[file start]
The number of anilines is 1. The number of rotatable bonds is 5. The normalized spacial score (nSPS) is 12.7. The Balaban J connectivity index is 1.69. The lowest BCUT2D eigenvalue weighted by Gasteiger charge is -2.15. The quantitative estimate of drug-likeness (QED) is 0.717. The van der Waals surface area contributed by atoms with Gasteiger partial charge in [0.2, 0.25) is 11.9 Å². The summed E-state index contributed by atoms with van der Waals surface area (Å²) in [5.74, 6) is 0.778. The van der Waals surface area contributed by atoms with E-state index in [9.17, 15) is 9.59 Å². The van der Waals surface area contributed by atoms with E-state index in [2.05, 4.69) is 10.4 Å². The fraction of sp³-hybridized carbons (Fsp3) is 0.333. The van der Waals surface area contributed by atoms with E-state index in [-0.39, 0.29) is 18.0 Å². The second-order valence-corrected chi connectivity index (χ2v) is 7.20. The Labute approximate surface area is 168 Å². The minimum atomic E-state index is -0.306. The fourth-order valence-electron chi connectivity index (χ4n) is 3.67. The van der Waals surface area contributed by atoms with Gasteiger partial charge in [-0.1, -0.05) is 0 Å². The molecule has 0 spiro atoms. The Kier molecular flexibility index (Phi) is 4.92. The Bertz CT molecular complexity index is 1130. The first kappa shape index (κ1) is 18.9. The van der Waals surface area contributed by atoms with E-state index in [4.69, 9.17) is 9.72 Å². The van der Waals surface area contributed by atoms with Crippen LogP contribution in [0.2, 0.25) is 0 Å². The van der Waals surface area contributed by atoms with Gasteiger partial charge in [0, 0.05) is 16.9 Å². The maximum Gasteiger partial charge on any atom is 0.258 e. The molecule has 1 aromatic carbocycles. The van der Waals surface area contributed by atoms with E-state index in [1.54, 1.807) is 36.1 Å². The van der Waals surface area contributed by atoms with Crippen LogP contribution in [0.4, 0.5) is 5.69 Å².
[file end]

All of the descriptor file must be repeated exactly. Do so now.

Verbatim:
The number of anilines is 1. The number of rotatable bonds is 5. The normalized spacial score (nSPS) is 12.7. The Balaban J connectivity index is 1.69. The lowest BCUT2D eigenvalue weighted by Gasteiger charge is -2.15. The quantitative estimate of drug-likeness (QED) is 0.717. The van der Waals surface area contributed by atoms with Gasteiger partial charge in [0.2, 0.25) is 11.9 Å². The summed E-state index contributed by atoms with van der Waals surface area (Å²) in [5.74, 6) is 0.778. The van der Waals surface area contributed by atoms with E-state index in [9.17, 15) is 9.59 Å². The van der Waals surface area contributed by atoms with E-state index in [2.05, 4.69) is 10.4 Å². The fraction of sp³-hybridized carbons (Fsp3) is 0.333. The van der Waals surface area contributed by atoms with E-state index in [-0.39, 0.29) is 18.0 Å². The second-order valence-corrected chi connectivity index (χ2v) is 7.20. The Labute approximate surface area is 168 Å². The minimum atomic E-state index is -0.306. The fourth-order valence-electron chi connectivity index (χ4n) is 3.67. The van der Waals surface area contributed by atoms with Gasteiger partial charge in [-0.1, -0.05) is 0 Å². The molecule has 0 spiro atoms. The Kier molecular flexibility index (Phi) is 4.92. The Bertz CT molecular complexity index is 1130. The first kappa shape index (κ1) is 18.9. The van der Waals surface area contributed by atoms with E-state index in [4.69, 9.17) is 9.72 Å². The van der Waals surface area contributed by atoms with Crippen LogP contribution in [0.2, 0.25) is 0 Å². The van der Waals surface area contributed by atoms with Gasteiger partial charge in [0, 0.05) is 16.9 Å². The maximum Gasteiger partial charge on any atom is 0.258 e. The molecule has 1 aromatic carbocycles. The van der Waals surface area contributed by atoms with E-state index in [1.54, 1.807) is 36.1 Å². The van der Waals surface area contributed by atoms with Crippen LogP contribution in [0.4, 0.5) is 5.69 Å².